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When you decide that you want to create a herb garden, its size should be relative to the overall size of your property. With over 10 acres of land we were able to think big(ish). I say ‘ISH’ because we have seen some amazing herb gardens in our travels that would put our effort to shame – Sydney, Adelaide, Melbourne, New Delhi, Katikati, London – to name a few.
So we selected a relatively flat piece of land among our undulating block to create what we now refer to as the Essential Garden. The area was previously covered in gorse (Ulex europaus) which was cleared in order to provide access to other parts of our property in the Upper Waiwera valley, north of Auckland, New Zealand.
It is always a good idea to spend some time observing the area designated for your herb garden, for a number of reasons. During heavy rain, where does the water gather? Which parts of the proposed garden enjoy full, all-day sun? How long are the winter shadows? Does the surrounding vegetation offer any frost protection?
Only by spending some time observing can you form an opinion on the best location for raised beds; where drainage is needed, whether delicate plants should remain in pots to be moved indoors during periods of sustained cold, or perhaps sheltered from frost.
We changed our view several times in the initial planning stages of the Essential Garden, purely by observing how our initial plans would be affected by sun, shade, rain, frost, wind etc. While it can be extremely frustrating for those among us who want to start the project immediately, buying plants and politely demanding they be planted even before the plan is on paper, let alone agreed upon, in the end it is generally agreed that patience is the best policy.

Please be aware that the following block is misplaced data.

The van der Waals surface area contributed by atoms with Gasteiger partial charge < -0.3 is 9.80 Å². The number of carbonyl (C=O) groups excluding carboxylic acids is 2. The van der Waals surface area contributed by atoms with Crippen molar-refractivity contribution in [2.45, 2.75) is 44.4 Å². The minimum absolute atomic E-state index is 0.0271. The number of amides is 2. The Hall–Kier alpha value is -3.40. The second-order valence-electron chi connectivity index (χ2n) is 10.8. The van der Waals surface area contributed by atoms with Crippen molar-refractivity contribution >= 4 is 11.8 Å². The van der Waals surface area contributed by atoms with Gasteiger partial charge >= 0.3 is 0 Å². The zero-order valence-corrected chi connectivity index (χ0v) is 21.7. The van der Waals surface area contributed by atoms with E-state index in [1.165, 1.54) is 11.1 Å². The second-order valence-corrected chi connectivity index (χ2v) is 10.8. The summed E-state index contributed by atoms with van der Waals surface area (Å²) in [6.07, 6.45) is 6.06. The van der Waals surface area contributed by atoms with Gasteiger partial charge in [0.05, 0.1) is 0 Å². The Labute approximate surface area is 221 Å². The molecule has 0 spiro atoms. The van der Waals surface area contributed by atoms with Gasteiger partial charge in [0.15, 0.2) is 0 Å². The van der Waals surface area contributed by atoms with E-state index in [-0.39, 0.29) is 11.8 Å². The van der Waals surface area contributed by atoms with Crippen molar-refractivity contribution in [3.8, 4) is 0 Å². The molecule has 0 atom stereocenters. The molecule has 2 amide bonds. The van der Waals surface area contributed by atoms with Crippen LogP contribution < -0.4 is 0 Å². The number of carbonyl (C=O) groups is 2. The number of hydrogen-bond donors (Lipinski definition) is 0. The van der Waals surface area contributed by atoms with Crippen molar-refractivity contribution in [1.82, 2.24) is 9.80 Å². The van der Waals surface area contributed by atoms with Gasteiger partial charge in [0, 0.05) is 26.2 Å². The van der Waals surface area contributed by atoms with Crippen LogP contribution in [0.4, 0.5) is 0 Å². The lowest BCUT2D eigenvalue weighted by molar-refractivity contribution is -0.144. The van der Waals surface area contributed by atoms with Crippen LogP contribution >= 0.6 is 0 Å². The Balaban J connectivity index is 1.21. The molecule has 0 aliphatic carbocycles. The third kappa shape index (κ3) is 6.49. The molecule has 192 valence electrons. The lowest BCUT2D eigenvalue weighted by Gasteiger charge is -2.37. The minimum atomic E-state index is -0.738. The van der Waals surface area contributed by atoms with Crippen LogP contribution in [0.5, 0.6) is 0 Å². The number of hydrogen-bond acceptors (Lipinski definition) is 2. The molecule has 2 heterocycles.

It is at this point I would like to introduce my wife, Fiona. Fiona is the creative one among us and for most partners of creative people, you will know where I’m coming from; creative types like to get on with things and get started NOW. Being more of a planning-oriented person, I eventually won over the impatient one and committed our ideas to paper. Despite that plan changing on several occasions, our general blueprint is the same and all changes ended up being cosmetic and not affecting the overall plan.
The above is a rough sketch of the Essential Garden andwas the culmination of much discussion and debate. Regardless of how many impractical suggestions are put forward, approach the exercise as if there is no such thing as a stupid idea. Possible alternatives to seemingly insurmountable problems eventually emerge. Although the idea of a cold beer fountain in the middle of the garden gained no traction at all, we were both pleased with the covered pergola as an alternative.